The last run

Last week, A360 Media, aka American Media which owns Bike, Powder, Snowboarder and Surfer, gave walking papers to staff at Bike and Surfer. Staffs of the snow titles were told they could stay on until November. Powder will print its remaining 2020 issues, with the photo annual dropping in mid-November and the gear guide being released later. Snowboarder will also print its remaining issues and maintain a website and social media presence. Curiously enough, A360 will continue to publish its flagship but highly insipid, Men’s Journal.

“Today is a tremendously sad day for fans of high-quality enthusiast publications,” Steve Casimiro wrote on Adventure Journal’s website. Casimiro worked as editor at Powder for 12 years before moving on and eventually launching AJ.

Over the years, the iconic titles have changed hands more times than skiers change long underwear, but Casimiro, who was editor from 1987-99 (arguably ski bumming’s heyday), fondly reminisced about the glory years, including colorful former owner Bud Fabian, and many a hazy, late-night debaucheries and office shenanigans.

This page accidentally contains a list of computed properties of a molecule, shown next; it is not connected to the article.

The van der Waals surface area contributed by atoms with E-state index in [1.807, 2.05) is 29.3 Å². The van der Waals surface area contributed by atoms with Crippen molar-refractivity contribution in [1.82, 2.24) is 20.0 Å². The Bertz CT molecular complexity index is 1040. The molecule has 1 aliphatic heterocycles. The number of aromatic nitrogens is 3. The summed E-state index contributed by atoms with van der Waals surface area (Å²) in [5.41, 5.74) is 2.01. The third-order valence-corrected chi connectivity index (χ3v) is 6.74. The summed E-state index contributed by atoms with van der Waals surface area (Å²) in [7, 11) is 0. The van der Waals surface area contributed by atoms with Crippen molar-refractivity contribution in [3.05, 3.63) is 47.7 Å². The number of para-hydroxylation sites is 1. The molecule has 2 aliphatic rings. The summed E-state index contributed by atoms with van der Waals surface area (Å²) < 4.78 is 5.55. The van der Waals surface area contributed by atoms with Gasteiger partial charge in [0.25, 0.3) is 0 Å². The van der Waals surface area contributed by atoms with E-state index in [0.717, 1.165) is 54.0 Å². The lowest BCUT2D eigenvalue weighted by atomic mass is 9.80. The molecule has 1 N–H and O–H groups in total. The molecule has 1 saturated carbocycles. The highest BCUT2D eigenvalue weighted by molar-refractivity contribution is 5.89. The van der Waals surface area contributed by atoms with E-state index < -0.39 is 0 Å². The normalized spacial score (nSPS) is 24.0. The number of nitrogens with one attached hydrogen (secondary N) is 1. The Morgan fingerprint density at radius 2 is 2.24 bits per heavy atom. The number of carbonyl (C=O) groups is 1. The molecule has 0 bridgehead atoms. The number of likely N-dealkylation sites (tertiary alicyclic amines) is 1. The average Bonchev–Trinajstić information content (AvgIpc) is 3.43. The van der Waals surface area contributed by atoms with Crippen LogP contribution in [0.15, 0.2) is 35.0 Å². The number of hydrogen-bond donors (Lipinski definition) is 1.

Casimiro went on to rail against corporate media, reserving special vitriol for Men’s Journal. “What’s left is too often … junk shows like Men’s Journal,” Casimiro wrote, calling it “a firehose of pandering listicles, lowest-common denominator pap, and nakedly commercial gear roundups designed to get you to click on affiliate links.”

He also took a stab at the internet for producing a “bottomless soupbowl of ‘content,’” which can never replace the “special magic” that happens when passionate, talented editors, writers and photographers pour their hearts and souls into telling stories. “These titles did more than just fill their pages with stoke, they conveyed philosophies … they showed that adventure could be more than just recreation, that it could be the path to lives better lived,” he waxed.

Casimiro concluded his homily by imploring readers to do their part in raging against “uninspired, formulaic” editorial. “Nothing is free,” he wrote. “We publishers need to give you an awesome product, but if we do, you need to step up and pay for it. And by ‘pay for it’ I don’t mean with clicks or likes, I mean by subscribing. It’s too late for Bike, Powder, Snowboarder and Surfer, but there are numerous independent publications that could use your support.”

Amen.

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